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Principal IPO brings in $1.8 billion
In spite of concerns about a weak stock market in the aftermath of the Sept. 11 terrorist attacks, Principal Financial Group made its debut as a stockholder-owned company with an initial public offering (IPO) that raised $1.8 billion.
|"While we are deeply saddened by the terrorist attacks, we [were] compelled to move forward because that is what we all must do as part of the rebuilding process."|
The Oct. 23 IPO consisted of 100 million shares of stock at $18.50 per share — in the middle of the company's $17 to $20 predicted range.
After the first day of trading the newly christened ticker symbol PFG closed at $21 per share, up $2.50 per share, or 13.5 percent.
Principal's IPO marks the end of the company's conversion from a mutual insurance company, owned by the insurance policyholders, to a publicly traded company, owned by shareholders.
Principal plans to use some of the funds generated by the IPO to compensate its policyholders in the form of cash and insurance policy credits for their loss of ownership in the company. Principal also plans to distribute an additional 260 million shares of stock to its policyholders.
Of the approximately 800,000 policyholders eligible for compensation through the demutualization process, 82 percent will receive stock, 12 percent will be paid in cash, and the remaining 6 percent chose to be compensated in the form of policy credits. The insurer hopes to have completed the payout by Dec. 26, 2001 — 60 days after the completion of the demutualization.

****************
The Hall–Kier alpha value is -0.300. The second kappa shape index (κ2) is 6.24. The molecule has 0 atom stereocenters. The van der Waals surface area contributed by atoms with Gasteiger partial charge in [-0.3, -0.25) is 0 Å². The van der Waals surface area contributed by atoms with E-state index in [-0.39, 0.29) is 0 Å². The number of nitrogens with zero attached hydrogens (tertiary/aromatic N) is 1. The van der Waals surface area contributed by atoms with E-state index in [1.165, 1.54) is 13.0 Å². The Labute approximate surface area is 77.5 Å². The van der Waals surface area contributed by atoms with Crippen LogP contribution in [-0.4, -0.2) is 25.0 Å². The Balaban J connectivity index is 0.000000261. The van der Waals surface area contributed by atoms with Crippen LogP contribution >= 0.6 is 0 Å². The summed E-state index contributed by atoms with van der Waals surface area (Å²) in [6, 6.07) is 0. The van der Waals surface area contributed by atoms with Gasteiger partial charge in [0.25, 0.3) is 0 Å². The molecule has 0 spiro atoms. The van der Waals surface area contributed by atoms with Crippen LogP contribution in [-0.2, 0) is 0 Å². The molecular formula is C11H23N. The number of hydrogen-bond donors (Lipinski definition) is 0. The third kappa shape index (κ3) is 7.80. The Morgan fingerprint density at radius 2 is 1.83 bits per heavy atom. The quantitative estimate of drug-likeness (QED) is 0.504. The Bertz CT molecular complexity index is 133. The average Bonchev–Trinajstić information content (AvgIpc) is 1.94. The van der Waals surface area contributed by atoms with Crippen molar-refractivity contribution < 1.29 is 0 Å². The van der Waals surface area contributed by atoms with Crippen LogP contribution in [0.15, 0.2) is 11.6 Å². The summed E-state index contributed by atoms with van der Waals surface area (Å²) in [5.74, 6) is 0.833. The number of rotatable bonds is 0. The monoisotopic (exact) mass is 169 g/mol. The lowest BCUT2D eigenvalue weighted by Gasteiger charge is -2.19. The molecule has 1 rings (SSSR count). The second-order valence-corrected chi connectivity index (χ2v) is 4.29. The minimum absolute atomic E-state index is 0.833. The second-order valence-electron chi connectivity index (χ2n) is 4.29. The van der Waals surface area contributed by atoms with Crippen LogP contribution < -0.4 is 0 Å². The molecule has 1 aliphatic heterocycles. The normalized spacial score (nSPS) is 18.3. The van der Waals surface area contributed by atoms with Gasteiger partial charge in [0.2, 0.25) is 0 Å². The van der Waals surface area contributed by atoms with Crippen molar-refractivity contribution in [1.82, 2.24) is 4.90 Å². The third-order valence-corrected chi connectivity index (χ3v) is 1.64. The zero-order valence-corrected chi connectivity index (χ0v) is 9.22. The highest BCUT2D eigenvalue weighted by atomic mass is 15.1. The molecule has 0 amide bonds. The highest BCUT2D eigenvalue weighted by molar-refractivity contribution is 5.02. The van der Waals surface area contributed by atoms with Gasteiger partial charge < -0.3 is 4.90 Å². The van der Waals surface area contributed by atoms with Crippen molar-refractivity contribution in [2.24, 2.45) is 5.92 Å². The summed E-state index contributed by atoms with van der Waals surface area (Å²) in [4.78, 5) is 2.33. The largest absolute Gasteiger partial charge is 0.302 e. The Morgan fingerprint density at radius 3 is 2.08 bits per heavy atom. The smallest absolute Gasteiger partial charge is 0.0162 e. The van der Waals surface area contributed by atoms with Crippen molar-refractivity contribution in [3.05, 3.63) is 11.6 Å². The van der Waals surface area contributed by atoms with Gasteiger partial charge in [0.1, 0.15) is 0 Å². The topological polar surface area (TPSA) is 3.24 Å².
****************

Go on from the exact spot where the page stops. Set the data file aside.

"While we are deeply saddened by the terrorist attacks, we [were] compelled to move forward because that is what we all must do as part of the rebuilding process," says J. Barry Griswell, president and chief executive officer of Principal.
Principal still faces a lawsuit, which seeks nationwide class action status, that challenges the constitutionality of its demutualization and the way policyholders are compensated for their loss of ownership in the company.
The $1.8 billion Principal IPO makes it the second-largest insurance demutualization — eclipsing the $1.73 billion raised by John Hancock in January 2000, but falling short of the $2.9 billion of MetLife's April 2000 IPO. In what is expected to be the largest demutualization ever, Prudential Insurance Co. of America plans to go public before the end of 2001.